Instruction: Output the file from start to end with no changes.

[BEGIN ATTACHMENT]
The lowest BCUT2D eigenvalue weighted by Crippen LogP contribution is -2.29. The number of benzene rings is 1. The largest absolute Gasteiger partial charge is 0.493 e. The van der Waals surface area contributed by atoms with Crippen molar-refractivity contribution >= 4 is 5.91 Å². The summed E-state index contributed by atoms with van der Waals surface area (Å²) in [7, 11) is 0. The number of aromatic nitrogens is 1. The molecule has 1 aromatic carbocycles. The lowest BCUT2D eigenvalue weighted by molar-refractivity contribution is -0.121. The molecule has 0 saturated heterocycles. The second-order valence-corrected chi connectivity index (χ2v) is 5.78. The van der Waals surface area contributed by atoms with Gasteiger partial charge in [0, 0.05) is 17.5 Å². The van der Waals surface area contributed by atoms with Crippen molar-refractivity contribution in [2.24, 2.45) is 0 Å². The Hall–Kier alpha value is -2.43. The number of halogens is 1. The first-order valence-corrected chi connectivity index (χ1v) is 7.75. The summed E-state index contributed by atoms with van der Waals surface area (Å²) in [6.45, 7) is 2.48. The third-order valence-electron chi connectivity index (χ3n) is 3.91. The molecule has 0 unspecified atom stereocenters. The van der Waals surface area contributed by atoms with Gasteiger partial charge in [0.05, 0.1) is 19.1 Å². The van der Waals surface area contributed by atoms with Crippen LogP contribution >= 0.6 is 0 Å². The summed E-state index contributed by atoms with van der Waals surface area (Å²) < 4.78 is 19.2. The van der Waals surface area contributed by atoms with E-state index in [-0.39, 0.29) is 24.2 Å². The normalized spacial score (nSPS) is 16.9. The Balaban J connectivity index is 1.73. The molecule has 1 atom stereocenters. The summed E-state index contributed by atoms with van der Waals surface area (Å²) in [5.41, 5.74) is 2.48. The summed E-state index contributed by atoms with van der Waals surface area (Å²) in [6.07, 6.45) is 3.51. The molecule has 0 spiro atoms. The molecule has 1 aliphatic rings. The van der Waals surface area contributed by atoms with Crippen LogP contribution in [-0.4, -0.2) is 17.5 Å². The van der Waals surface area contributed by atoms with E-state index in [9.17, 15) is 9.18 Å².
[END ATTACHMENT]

The lowest BCUT2D eigenvalue weighted by Crippen LogP contribution is -2.29. The number of benzene rings is 1. The largest absolute Gasteiger partial charge is 0.493 e. The van der Waals surface area contributed by atoms with Crippen molar-refractivity contribution >= 4 is 5.91 Å². The summed E-state index contributed by atoms with van der Waals surface area (Å²) in [7, 11) is 0. The number of aromatic nitrogens is 1. The molecule has 1 aromatic carbocycles. The lowest BCUT2D eigenvalue weighted by molar-refractivity contribution is -0.121. The molecule has 0 saturated heterocycles. The second-order valence-corrected chi connectivity index (χ2v) is 5.78. The van der Waals surface area contributed by atoms with Gasteiger partial charge in [0, 0.05) is 17.5 Å². The van der Waals surface area contributed by atoms with Crippen molar-refractivity contribution in [2.24, 2.45) is 0 Å². The Hall–Kier alpha value is -2.43. The number of halogens is 1. The first-order valence-corrected chi connectivity index (χ1v) is 7.75. The summed E-state index contributed by atoms with van der Waals surface area (Å²) in [6.45, 7) is 2.48. The third-order valence-electron chi connectivity index (χ3n) is 3.91. The molecule has 0 unspecified atom stereocenters. The van der Waals surface area contributed by atoms with Gasteiger partial charge in [0.05, 0.1) is 19.1 Å². The van der Waals surface area contributed by atoms with Crippen LogP contribution >= 0.6 is 0 Å². The summed E-state index contributed by atoms with van der Waals surface area (Å²) < 4.78 is 19.2. The van der Waals surface area contributed by atoms with E-state index in [-0.39, 0.29) is 24.2 Å². The normalized spacial score (nSPS) is 16.9. The Balaban J connectivity index is 1.73. The molecule has 1 atom stereocenters. The summed E-state index contributed by atoms with van der Waals surface area (Å²) in [5.41, 5.74) is 2.48. The summed E-state index contributed by atoms with van der Waals surface area (Å²) in [6.07, 6.45) is 3.51. The molecule has 0 spiro atoms. The molecule has 1 aliphatic rings. The van der Waals surface area contributed by atoms with Crippen LogP contribution in [-0.4, -0.2) is 17.5 Å². The van der Waals surface area contributed by atoms with E-state index in [9.17, 15) is 9.18 Å².